“Hilarious and timely…Walter grounds the story with moments of genuine feeling…bitter, funny and accurate…Jess Walter’s buoyant voice is a fresh pleasure.”
— New West
“America’s first Great Recession novel.”
— Spokane Spokesman-Review
“National Book Award-finalist Walter does for the nation’s bleak financial landscape what he did for 9-11 in The Zero: whip-smart satire with heart.”
— Publishers Weekly (starred review)
“When it comes to explaining to me my own too often baffling nation, there’s no one writing today whom I trust as completely as Jess Walter. His intelligence and sympathy and great wit inform every page—indeed every sentence—of his terrific new novel, The Financial Lives of the Poets. ”
— Richard Russo, author of That Old Cape Magic and Empire Falls
“Jess Walter’s smart and big-hearted take on our bleak national moment is a welcome relief. The Financial Lives of the Poets is a rollicking fiction and an affecting family portrait, as well as a mordantly funny cautionary tale.”
— Sam Lipsyte, author of Home Land and Venus Drive
“Confirms Jess Walter as a writer of the first rank.…his eye keen for the true values of the human heart. This is a hopped-up, raucous stunner of a novel with a hero who’s funny enough to make you weep for what we’ve lost.”
— Whitney Terrell, author of The King of Kings County and The Huntsman
“Jess Walter’s The Financial Lives of the Poets is a comic, graceful parable of marriage and money troubles in which a well-meaning family man makes decisions that are seriously stupid—and entertaining and American.”
— Sarah Vowell, author of Assassination Vacation and The Wordy Shipmates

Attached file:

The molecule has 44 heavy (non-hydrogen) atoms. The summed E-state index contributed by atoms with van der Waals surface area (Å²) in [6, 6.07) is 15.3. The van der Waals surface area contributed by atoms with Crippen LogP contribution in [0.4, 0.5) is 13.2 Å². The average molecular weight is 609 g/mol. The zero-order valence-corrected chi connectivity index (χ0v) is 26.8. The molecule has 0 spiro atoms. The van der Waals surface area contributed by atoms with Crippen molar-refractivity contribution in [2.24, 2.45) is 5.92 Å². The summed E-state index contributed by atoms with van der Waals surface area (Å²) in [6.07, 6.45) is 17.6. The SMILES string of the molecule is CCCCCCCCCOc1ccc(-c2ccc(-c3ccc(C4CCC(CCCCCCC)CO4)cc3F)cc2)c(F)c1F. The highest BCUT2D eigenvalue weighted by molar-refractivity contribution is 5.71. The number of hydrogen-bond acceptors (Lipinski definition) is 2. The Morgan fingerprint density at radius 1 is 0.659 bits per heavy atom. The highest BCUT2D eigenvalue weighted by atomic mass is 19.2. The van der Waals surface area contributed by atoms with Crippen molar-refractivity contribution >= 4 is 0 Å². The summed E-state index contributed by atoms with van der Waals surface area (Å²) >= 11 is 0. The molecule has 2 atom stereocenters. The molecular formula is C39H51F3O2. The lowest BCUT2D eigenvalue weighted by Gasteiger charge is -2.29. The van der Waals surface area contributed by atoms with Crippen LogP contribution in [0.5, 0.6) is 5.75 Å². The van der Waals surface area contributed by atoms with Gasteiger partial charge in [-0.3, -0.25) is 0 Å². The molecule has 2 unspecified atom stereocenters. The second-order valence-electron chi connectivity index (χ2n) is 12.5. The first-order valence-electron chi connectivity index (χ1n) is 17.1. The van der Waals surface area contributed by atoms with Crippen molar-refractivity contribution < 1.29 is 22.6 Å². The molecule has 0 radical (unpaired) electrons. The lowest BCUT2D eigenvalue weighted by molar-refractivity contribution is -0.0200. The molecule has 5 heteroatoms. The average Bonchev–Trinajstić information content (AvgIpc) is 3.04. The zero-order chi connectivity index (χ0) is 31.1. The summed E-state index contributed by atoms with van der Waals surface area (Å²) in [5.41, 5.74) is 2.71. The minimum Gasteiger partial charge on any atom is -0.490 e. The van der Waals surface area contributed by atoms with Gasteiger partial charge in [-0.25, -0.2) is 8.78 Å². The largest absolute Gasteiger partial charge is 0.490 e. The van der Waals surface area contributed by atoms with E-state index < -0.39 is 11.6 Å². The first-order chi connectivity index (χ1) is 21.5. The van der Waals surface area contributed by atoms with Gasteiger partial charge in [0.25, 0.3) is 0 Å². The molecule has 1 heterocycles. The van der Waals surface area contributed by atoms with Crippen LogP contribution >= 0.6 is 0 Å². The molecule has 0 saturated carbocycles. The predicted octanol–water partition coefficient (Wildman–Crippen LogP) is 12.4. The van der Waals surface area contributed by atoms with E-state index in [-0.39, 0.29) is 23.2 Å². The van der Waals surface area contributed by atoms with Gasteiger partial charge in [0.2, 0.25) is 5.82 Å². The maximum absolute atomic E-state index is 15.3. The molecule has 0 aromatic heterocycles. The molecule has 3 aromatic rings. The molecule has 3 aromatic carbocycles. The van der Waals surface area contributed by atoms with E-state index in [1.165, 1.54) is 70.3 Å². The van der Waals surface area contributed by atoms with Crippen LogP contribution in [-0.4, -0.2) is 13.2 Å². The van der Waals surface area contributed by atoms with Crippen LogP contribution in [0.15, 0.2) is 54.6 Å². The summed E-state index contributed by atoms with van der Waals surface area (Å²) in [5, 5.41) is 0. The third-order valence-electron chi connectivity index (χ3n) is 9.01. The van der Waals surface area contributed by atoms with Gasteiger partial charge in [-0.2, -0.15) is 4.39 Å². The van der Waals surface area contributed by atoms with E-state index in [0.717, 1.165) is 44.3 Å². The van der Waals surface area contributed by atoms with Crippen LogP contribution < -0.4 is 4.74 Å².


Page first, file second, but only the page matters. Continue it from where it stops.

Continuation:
“One of the best American writers working today.…It’s a testament to this author’s genius that I could not stop laughing even as he drives home some necessary truths. Walter has written a profound, and profoundly funny, book; this may well be the classic novel of our post-boom era.”
— Ben Fountain, author of Brief Encounters with Che Guevara
Conversation Starters from ReadingGroupChoices.com
Given their different ages and social worlds, what explains Matt Prior’s willingness to befriend Jamie and Skeet at the local 7-Eleven?
How does Lisa Prior’s past experience with financial insecurity impact her feelings about Matt as they weather their current money crisis?
What does Matt hope to achieve by seeking out Lisa’s current flirtation, Chuck Stehne, and to what extent does he succeed?
What does Matt’s vision for online investment poetry, poetfolio.com, represent to him, and why does he connect its failure to his own personal shortcomings?
What does Matt’s decision to keep his nascent drug dealing a secret from Lisa reveal about the state of his marriage?
How would you characterize Matt’s feelings about his mostly senile father?
How does Matt relate his and Lisa’s obsession with their house to the wider cult of home ownership during the housing bubble?
Why does Matt reveal the truth of his identity as a confidential informant to Bea?
To what extent do Dave’s and Monte’s reactions to Matt’s becoming a confidential informant for the police seem atypical of most druglords?
How did you interpret the final line of the novel: “And Lisa and me-we’re okay.”? To what extent do you read that line as ambiguous?